Wednesday, October 1, 2008

Because An Artist is a Person in Your Neighborhood

One way I drive into my neighborhood takes me past a house that has intrigued me for a couple of months. The driveway is short; the house sits close to the street, near a busy corner with a liquor store and flower mart.

Last spring I noticed a table saw set up adjacent to the garage, and over summer weeks, three-to-four-foot wooden obelisks being assembled. One night as I drove by, I could see a man at work in the driveway in the dark, a tarp overhead and a string of light bulbs illuminating the space. I began admiring his mysterious project.

It appeared to me that his painstaking process involved gluing together boards of wood and then shaping or sanding them down. More recently the vertical, cylindrical pedestals were topped with wooden globes, and I imagined them to be crude sculptural representations of people.

Tonight I made up for my missed weekend run by heading out on my usual route at 6:15. It was darkening already by the time I reached the midpoint at 6:45--the bottom of a hill. I don't much like running in the dark. Although I know I run faster at night, I feel unsure of my footing--and kind of drunk as I estimate the sidewalk below me. I also have a healthy fear of running down dark, empty blocks. So I chose to go straight up a more oft-traveled street on my way home versus turning right through a quaint neighborhood.

Not far from home, I remembered that the next corner I rounded would take me past the sculptor's house. I vowed to stop and ask him about his constructions if he was outside at work.

Hence, the serendipitous encounter this evening that has me feeling thankful for where I live:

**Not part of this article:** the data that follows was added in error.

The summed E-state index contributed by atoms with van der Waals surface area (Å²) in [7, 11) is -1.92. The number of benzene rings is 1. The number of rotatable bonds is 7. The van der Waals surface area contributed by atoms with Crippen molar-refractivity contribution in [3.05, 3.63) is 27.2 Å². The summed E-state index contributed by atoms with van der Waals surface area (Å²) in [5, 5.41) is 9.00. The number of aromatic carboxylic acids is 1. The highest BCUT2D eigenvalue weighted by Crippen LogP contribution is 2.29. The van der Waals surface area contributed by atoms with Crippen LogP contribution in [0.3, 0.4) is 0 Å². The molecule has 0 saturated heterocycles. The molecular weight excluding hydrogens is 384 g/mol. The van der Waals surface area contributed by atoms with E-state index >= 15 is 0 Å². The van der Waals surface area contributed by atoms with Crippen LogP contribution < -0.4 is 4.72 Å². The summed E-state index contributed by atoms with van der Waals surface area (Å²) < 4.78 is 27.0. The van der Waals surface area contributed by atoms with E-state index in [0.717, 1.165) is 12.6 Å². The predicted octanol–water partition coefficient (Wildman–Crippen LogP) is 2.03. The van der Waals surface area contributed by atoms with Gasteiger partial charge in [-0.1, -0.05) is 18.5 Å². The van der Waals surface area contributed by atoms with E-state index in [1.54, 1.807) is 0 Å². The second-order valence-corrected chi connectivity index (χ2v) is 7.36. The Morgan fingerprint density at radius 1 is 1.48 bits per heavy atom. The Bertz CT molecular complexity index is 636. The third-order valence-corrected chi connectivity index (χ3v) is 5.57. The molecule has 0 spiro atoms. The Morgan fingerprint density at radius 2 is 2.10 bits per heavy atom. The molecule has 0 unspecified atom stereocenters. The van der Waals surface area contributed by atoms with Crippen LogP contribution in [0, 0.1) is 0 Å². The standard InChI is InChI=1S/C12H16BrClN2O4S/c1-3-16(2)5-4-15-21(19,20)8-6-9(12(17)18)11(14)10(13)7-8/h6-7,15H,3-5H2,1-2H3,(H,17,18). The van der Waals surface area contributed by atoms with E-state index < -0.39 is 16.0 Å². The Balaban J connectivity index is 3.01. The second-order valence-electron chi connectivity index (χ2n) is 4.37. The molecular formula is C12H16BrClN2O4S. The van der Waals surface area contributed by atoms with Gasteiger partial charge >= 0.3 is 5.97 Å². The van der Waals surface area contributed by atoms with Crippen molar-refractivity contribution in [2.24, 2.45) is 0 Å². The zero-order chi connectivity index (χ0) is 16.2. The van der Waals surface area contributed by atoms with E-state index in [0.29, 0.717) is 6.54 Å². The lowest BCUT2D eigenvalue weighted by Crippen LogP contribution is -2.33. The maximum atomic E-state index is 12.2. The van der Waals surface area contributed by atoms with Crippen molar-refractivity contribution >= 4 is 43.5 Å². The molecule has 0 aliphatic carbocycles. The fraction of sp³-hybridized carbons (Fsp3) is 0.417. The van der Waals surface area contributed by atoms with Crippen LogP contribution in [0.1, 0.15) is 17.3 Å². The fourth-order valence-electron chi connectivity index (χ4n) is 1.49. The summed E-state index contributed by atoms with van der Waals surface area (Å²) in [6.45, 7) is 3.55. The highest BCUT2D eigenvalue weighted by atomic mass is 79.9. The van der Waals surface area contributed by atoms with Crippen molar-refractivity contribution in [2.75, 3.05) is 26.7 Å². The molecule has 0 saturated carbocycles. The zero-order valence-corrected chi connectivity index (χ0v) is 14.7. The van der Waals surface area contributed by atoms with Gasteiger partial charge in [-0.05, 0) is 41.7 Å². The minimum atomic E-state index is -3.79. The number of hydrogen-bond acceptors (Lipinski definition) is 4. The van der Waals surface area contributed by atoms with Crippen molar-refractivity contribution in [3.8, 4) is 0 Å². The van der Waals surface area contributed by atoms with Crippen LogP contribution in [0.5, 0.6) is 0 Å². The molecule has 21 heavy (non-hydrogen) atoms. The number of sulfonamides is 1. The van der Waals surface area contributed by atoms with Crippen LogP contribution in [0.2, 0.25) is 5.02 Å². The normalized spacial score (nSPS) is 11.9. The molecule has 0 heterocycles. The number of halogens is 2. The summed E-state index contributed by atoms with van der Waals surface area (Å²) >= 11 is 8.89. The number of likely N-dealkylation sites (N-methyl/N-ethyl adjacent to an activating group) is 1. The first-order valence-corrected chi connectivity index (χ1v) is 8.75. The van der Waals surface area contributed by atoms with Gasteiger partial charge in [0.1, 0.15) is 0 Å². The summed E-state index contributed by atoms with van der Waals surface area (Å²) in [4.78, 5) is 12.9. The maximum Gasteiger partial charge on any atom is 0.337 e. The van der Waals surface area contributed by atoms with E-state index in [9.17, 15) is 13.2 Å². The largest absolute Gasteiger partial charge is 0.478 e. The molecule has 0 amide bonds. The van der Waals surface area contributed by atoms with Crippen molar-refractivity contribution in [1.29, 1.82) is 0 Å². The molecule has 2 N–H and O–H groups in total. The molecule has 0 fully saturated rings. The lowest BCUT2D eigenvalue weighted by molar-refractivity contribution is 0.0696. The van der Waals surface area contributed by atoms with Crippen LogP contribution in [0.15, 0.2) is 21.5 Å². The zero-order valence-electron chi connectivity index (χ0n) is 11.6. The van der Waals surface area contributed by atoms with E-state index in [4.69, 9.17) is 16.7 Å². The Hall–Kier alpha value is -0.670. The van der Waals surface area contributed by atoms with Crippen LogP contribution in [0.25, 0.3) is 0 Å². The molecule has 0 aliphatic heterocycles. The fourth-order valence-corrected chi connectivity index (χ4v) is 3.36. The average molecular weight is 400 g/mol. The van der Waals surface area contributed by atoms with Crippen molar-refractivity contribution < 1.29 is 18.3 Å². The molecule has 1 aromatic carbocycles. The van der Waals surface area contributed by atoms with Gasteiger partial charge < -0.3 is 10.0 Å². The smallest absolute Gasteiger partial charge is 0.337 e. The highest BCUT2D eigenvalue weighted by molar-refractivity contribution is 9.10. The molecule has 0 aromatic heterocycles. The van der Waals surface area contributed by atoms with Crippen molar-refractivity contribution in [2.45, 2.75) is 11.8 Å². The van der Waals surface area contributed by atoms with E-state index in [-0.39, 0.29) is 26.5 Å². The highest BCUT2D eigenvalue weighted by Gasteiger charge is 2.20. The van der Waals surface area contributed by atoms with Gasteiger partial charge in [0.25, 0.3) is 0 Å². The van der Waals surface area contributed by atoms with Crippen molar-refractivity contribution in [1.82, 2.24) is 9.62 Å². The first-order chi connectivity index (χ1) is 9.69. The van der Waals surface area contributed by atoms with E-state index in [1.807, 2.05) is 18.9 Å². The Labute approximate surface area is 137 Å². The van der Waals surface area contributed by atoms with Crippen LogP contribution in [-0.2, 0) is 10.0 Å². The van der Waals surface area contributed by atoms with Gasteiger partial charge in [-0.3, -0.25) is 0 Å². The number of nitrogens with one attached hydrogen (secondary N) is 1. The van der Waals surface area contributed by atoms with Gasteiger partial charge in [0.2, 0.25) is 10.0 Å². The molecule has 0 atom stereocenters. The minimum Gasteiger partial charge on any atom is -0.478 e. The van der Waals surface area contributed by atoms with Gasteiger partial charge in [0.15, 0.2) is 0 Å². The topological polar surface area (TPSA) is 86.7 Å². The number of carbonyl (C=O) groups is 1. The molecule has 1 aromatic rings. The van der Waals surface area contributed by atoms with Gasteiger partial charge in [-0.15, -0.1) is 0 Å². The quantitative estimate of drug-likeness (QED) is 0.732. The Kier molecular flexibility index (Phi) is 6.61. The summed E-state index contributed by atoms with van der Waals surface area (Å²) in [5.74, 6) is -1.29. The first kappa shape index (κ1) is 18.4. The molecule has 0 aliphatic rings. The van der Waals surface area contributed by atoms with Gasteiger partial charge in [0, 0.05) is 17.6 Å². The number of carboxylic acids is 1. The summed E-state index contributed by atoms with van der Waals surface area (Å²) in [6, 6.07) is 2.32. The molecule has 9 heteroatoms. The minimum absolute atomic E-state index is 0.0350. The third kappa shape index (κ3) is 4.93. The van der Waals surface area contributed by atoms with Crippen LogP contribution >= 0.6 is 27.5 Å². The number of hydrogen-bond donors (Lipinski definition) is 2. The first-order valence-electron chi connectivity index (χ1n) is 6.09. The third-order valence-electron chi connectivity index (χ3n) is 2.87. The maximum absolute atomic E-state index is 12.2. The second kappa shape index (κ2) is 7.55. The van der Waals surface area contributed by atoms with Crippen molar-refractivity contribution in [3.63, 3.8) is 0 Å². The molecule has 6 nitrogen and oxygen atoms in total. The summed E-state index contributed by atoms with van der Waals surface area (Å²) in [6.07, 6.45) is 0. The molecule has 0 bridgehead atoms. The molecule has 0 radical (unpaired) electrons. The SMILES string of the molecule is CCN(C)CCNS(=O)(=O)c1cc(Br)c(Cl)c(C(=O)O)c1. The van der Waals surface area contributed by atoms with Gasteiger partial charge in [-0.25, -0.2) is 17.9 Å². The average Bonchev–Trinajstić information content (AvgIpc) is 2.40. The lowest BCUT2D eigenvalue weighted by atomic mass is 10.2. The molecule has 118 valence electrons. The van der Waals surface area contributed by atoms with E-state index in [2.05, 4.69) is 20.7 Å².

I stopped, sweaty, and introduced myself to James, who was hammering copper onto one of the obelisks. The other three pillars surrounded him: cylinder bodies with wooden globe heads. Clearly a family.

He confirmed my guess by explaining that his work represented himself and his three children, 24, 21, and seven years old (the latter adopted). The sculptures are versions of Japanese Kokeshi dolls, but he adds scrap metal in sun, moon, and other archetypal designs to depict each individual's connection to the myths of man.

I couldn't have been more excited to hear the intent and symbolism behind the figures I had watched evolve in his driveway. He talked more about his work and the influence of mythology on his art, pointing out additional pieces in his garage. I shared that students at my school read The Power of Myth before delving into world literatures.

"Ahh, Joseph Campbell!" he exclaimed. "Of course!"

I discovered that my neighbor is a former teacher and currently the building manager at the city jail--a job which affords him more time with his art. He has taught younger children and older, in elementary and high school and even court and community schools, where he made puppets with at-risk youth. Through art, he helped them learn to see--and represent--themselves in new ways.

And so our neighborhood has this privilege.

Before we parted, I asked him if he ever spoke to school groups. I imagine him talking with our students about art and mythology, about his career path and influences.

And I thanked him for inspiring me. What a wonderful Wednesday.

1 comment:

Mama Deb said...

My husband often thinks I am nuts for striking up conversations with random people. But it's stories like yours that validate why we should take the time to get to know the people living among us! How very cool!